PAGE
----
Spanberger Leads 226-Member, Bipartisan Effort to Save 340B Drug Pricing Program, Preserve Prescription Drug Discounts for Virginia Hospitals & Rural Healthcare Providers
Potential Changes to the 340B Program Have Forced Price Hikes on Safety-Net Providers & Vulnerable Patients in Middle of the COVID-19 Pandemic
Washington, March 1, 2021
WASHINGTON, D.C. — U.S. Representative Abigail Spanberger led 225 of her colleagues in a bipartisan effort to defend the integrity of the 340B Drug Pricing Program from reckless changes that have led to significant prescription drug cost hikes for Virginia healthcare providers and the people they serve.
The 340B Drug Pricing Program was enacted by Congress in 1992 with bipartisan support and is overseen by the U.S. Department of Health and Human Services (HHS). The program requires that pharmaceutical companies give safety-net and rural healthcare providers discounts on their drugs, in exchange for having their drugs covered by Medicaid. The program has a demonstrated record of protecting patients who are low-income, live in underserved communities, or suffer from serious chronic illnesses from the threat of skyrocketing prices for the drugs they depend on the most.
Last summer, some drug manufacturers stopped honoring 340B discounts for drugs dispensed through pharmacies that contracted with 340B providers, dramatically increasing the price of those drugs for vulnerable patients and providers on the front lines of the COVID-19 pandemic. In December 2020, HHS’s General Counsel published an advisory opinion that the manufacturers’ price hikes on safety net providers are unlawful under the 340B statute.
In a letter sent to Acting HHS Secretary Norris Cochran, Spanberger and 225 of her colleagues called on HHS to take immediate action against manufacturers that refuse to comply with their obligation to provide safety net and rural providers with discounted drugs and require manufacturers to refund the providers for months of unlawful overcharges. Additionally, they called on HHS to preserve covered entities’ access to upfront rebates, which would be consistent would longstanding program guidance.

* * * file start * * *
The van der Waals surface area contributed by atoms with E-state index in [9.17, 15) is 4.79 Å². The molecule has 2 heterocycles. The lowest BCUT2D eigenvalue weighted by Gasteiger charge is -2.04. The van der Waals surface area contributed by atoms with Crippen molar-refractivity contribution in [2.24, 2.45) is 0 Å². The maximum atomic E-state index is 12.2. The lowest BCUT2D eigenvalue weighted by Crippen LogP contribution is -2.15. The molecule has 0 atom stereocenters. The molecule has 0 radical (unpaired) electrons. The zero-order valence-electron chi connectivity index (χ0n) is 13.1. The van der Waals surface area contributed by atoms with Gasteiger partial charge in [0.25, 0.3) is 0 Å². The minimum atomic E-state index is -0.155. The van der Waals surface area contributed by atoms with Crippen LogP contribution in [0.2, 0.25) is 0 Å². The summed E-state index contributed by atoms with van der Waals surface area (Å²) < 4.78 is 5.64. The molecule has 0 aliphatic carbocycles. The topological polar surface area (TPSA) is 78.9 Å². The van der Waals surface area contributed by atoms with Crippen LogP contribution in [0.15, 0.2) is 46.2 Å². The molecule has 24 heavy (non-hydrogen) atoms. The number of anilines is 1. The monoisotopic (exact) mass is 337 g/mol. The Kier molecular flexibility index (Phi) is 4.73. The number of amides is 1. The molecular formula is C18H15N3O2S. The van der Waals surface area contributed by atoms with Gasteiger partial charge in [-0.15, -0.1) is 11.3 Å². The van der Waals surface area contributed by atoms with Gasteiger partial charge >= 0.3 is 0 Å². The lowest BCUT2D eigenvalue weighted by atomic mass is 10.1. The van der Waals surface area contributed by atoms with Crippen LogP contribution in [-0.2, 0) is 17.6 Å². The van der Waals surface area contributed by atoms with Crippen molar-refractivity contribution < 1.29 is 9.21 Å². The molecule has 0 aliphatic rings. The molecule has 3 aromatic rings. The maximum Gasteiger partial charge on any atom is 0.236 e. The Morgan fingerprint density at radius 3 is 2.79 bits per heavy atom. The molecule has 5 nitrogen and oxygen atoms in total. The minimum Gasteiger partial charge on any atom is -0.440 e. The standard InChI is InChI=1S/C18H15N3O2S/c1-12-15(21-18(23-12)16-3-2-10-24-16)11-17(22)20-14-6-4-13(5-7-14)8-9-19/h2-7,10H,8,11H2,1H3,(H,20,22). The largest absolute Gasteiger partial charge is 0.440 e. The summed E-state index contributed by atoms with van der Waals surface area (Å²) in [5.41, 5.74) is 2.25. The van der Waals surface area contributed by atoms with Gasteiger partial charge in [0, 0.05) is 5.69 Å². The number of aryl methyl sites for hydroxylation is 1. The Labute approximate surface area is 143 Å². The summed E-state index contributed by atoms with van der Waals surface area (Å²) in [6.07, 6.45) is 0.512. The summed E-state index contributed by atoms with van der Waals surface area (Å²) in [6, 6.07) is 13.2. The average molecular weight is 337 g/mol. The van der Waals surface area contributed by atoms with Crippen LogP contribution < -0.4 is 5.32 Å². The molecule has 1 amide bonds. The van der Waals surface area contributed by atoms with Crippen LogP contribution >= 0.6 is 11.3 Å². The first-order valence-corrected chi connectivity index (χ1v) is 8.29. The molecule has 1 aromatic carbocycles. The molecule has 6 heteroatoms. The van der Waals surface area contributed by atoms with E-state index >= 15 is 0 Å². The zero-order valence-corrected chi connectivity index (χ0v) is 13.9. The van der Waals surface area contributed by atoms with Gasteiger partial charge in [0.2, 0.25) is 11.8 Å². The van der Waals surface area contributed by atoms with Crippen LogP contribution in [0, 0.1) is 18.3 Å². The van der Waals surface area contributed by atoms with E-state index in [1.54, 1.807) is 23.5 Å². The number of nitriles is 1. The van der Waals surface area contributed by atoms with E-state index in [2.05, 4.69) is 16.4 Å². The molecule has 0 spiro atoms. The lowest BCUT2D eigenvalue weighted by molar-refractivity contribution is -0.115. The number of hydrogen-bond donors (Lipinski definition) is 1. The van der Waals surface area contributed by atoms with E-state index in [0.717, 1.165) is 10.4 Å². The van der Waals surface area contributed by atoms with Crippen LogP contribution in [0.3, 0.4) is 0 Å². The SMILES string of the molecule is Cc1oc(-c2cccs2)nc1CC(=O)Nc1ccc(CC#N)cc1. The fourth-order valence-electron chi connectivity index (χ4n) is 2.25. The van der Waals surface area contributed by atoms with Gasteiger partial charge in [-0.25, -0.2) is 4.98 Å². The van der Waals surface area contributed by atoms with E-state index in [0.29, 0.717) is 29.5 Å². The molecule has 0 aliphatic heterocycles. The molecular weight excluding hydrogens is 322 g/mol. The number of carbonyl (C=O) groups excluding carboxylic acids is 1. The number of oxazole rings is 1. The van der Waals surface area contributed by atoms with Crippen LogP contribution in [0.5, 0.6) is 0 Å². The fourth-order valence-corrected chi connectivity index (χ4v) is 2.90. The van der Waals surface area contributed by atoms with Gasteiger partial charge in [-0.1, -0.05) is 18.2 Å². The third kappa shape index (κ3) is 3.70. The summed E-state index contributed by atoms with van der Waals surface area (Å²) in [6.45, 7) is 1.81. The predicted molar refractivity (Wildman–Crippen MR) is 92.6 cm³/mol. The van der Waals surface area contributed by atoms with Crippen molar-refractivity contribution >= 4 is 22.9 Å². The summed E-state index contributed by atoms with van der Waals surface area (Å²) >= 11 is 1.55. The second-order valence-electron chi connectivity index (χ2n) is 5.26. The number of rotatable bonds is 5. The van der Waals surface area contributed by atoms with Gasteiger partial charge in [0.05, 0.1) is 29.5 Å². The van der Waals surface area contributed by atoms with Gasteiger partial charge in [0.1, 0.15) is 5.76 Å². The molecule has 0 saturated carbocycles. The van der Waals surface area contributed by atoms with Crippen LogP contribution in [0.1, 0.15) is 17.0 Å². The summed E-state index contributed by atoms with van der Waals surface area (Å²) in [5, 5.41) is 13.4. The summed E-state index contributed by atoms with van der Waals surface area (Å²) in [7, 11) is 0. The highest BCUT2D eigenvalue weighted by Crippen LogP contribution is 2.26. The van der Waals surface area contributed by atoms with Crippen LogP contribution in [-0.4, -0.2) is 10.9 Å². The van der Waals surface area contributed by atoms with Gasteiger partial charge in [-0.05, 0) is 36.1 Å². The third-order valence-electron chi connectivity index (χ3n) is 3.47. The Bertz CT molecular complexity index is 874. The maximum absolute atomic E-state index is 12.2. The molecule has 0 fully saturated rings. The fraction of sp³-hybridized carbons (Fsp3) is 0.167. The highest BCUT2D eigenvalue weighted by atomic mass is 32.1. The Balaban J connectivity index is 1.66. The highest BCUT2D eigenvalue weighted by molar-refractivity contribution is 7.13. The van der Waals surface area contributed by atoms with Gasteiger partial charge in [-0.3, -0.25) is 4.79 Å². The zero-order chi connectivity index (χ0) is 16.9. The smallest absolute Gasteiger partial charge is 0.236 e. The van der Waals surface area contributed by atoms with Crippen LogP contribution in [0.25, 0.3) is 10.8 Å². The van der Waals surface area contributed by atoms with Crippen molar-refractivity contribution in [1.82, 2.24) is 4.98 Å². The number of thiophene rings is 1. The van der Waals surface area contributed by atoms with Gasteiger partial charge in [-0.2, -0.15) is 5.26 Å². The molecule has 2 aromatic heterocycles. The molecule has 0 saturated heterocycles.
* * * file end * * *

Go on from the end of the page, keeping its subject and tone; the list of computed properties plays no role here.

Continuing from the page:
“Beginning in the summer of 2020, several drug manufacturers began to announce a range of actions to avoid honoring 340B discounts for certain drugs, many with the highest prices, delivered to covered entities’ contract pharmacies,” said Spanberger and her colleagues. “Some manufacturers have announced they will no longer ship discounted drugs to contract pharmacies; others will ship to only one contract pharmacy per covered entity.”
“Many covered entities are struggling with severe financial losses as a result of the COVID-19 pandemic,” their letter continued. “They cannot afford to be unfairly targeted by large pharmaceutical corporations or be forced to pay higher up-front costs for the drugs their patients need.”
“CVHS is pleased to see such significant bipartisan support, particularly amongst the Virginia delegation, urging HHS to take action to protect covered entities participation and fair purchasing in the 340B program. The savings from the 340B program ensure equity in healthcare for all our patients,” said Paula Tomko, CEO, Central Virginia Health Services. “Without action, those most vulnerable in our communities would feel the impact the greatest. We hope HHS will remedy past actions so that covered entities, such as FQHCs, can continue to provide additional services that may be otherwise inaccessible to uninsured patients.”
“A bipartisan majority has spoken loudly and clearly. It is time to stop the unlawful actions of these drug companies at the expense of safety-net hospitals and their patients,” said Maureen Testoni, President & CEO, 340B Health. “We thank Reps. Spanberger and McKinley for their tremendous work leading this effort.”
“The AHA thanks this bipartisan group of representatives for their important effort to protect the 340B program, and the vulnerable communities it benefits, from big drug companies’ efforts to harm the program,” said Tom Nickels, Executive Vice President, American Hospital Association. “The AHA continues to urge the Department of Health and Human Services’ Health Resources and Services Administration to take swift and decisive action to halt these pernicious tactics from drug companies and ensure that 340B drugs remain available and accessible to vulnerable patients and communities across the country.”
“The 340B program is an invaluable resource to Community Health Centers and their patients, allowing them to access low-cost and life-saving prescription drugs,” said Tom Van Coverden, President and CEO, National Association of Community Health Centers. “We applaud the bipartisan work of these leaders in Congress in pressing the Department of Health and Human Services to hold pharmaceutical companies accountable for violating their obligations under the law. The 340B program is a critical lifeline, especially as we continue to fight COVID-19 in hard hit communities.”
“RWC-340B was proud to endorse this letter and thrilled with the bipartisan support from so many members of Congress and the leadership of Rep. Spanberger (D-VA) and Rep. McKinley (R-WV) in asking HHS to stop these manufacturers’ unconscionable attacks on safety net providers,” said Shannon Stephenson, CPA, MBA, President, Ryan White Clinics for 340B Access (RWC-340B). “These manufacturers’ unilateral actions directly and dramatically undermine the 340B Drug Pricing Program and the vulnerable populations we serve, all while we are fighting not only the HIV/AIDS epidemic but also the COVID pandemic.”